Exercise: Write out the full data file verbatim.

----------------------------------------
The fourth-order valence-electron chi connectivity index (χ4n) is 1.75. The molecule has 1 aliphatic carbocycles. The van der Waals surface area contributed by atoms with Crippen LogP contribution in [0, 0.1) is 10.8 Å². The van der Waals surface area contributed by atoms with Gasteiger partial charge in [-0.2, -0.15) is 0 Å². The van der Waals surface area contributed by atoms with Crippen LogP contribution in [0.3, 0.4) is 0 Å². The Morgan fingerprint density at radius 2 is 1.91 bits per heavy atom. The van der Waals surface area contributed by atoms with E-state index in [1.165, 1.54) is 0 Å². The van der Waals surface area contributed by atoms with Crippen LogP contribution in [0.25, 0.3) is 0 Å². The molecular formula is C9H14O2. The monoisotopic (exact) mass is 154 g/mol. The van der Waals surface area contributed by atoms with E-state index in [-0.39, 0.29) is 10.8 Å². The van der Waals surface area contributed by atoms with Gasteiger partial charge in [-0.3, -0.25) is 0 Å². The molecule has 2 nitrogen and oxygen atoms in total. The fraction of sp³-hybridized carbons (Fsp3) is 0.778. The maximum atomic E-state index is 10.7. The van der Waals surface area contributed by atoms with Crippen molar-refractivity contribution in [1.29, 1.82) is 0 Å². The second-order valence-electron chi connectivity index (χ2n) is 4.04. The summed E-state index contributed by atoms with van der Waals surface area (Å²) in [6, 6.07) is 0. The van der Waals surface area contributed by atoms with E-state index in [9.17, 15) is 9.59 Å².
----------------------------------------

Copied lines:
The fourth-order valence-electron chi connectivity index (χ4n) is 1.75. The molecule has 1 aliphatic carbocycles. The van der Waals surface area contributed by atoms with Crippen LogP contribution in [0, 0.1) is 10.8 Å². The van der Waals surface area contributed by atoms with Gasteiger partial charge in [-0.2, -0.15) is 0 Å². The van der Waals surface area contributed by atoms with Crippen LogP contribution in [0.3, 0.4) is 0 Å². The Morgan fingerprint density at radius 2 is 1.91 bits per heavy atom. The van der Waals surface area contributed by atoms with E-state index in [1.165, 1.54) is 0 Å². The van der Waals surface area contributed by atoms with Crippen LogP contribution in [0.25, 0.3) is 0 Å². The molecular formula is C9H14O2. The monoisotopic (exact) mass is 154 g/mol. The van der Waals surface area contributed by atoms with E-state index in [-0.39, 0.29) is 10.8 Å². The van der Waals surface area contributed by atoms with Gasteiger partial charge in [-0.3, -0.25) is 0 Å². The molecule has 2 nitrogen and oxygen atoms in total. The fraction of sp³-hybridized carbons (Fsp3) is 0.778. The maximum atomic E-state index is 10.7. The van der Waals surface area contributed by atoms with Crippen molar-refractivity contribution in [1.29, 1.82) is 0 Å². The second-order valence-electron chi connectivity index (χ2n) is 4.04. The summed E-state index contributed by atoms with van der Waals surface area (Å²) in [6, 6.07) is 0. The van der Waals surface area contributed by atoms with E-state index in [9.17, 15) is 9.59 Å².